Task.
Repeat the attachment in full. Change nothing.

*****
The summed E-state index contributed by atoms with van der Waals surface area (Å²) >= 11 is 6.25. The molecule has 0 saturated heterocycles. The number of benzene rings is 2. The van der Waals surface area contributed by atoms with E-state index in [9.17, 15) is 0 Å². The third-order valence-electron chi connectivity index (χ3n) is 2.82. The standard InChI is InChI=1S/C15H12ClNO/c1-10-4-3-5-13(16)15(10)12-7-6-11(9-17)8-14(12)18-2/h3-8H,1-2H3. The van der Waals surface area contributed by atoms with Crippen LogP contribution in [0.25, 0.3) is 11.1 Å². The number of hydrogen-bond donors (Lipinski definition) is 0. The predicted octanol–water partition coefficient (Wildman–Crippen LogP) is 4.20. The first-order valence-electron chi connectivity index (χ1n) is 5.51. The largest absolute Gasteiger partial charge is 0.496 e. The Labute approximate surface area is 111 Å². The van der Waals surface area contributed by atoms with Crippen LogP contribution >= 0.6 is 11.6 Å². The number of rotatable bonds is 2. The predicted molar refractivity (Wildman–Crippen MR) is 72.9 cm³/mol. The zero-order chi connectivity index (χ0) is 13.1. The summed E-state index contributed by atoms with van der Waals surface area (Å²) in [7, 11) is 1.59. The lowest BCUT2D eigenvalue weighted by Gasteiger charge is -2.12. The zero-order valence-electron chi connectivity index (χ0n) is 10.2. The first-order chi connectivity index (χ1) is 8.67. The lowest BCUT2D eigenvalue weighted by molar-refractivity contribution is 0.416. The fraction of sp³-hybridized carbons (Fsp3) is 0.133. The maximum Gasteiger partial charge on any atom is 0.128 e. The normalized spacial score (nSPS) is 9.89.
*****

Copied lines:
The summed E-state index contributed by atoms with van der Waals surface area (Å²) >= 11 is 6.25. The molecule has 0 saturated heterocycles. The number of benzene rings is 2. The van der Waals surface area contributed by atoms with E-state index in [9.17, 15) is 0 Å². The third-order valence-electron chi connectivity index (χ3n) is 2.82. The standard InChI is InChI=1S/C15H12ClNO/c1-10-4-3-5-13(16)15(10)12-7-6-11(9-17)8-14(12)18-2/h3-8H,1-2H3. The van der Waals surface area contributed by atoms with Crippen LogP contribution in [0.25, 0.3) is 11.1 Å². The number of hydrogen-bond donors (Lipinski definition) is 0. The predicted octanol–water partition coefficient (Wildman–Crippen LogP) is 4.20. The first-order valence-electron chi connectivity index (χ1n) is 5.51. The largest absolute Gasteiger partial charge is 0.496 e. The Labute approximate surface area is 111 Å². The van der Waals surface area contributed by atoms with Crippen LogP contribution >= 0.6 is 11.6 Å². The number of rotatable bonds is 2. The predicted molar refractivity (Wildman–Crippen MR) is 72.9 cm³/mol. The zero-order chi connectivity index (χ0) is 13.1. The summed E-state index contributed by atoms with van der Waals surface area (Å²) in [7, 11) is 1.59. The lowest BCUT2D eigenvalue weighted by Gasteiger charge is -2.12. The zero-order valence-electron chi connectivity index (χ0n) is 10.2. The first-order chi connectivity index (χ1) is 8.67. The lowest BCUT2D eigenvalue weighted by molar-refractivity contribution is 0.416. The fraction of sp³-hybridized carbons (Fsp3) is 0.133. The maximum Gasteiger partial charge on any atom is 0.128 e. The normalized spacial score (nSPS) is 9.89.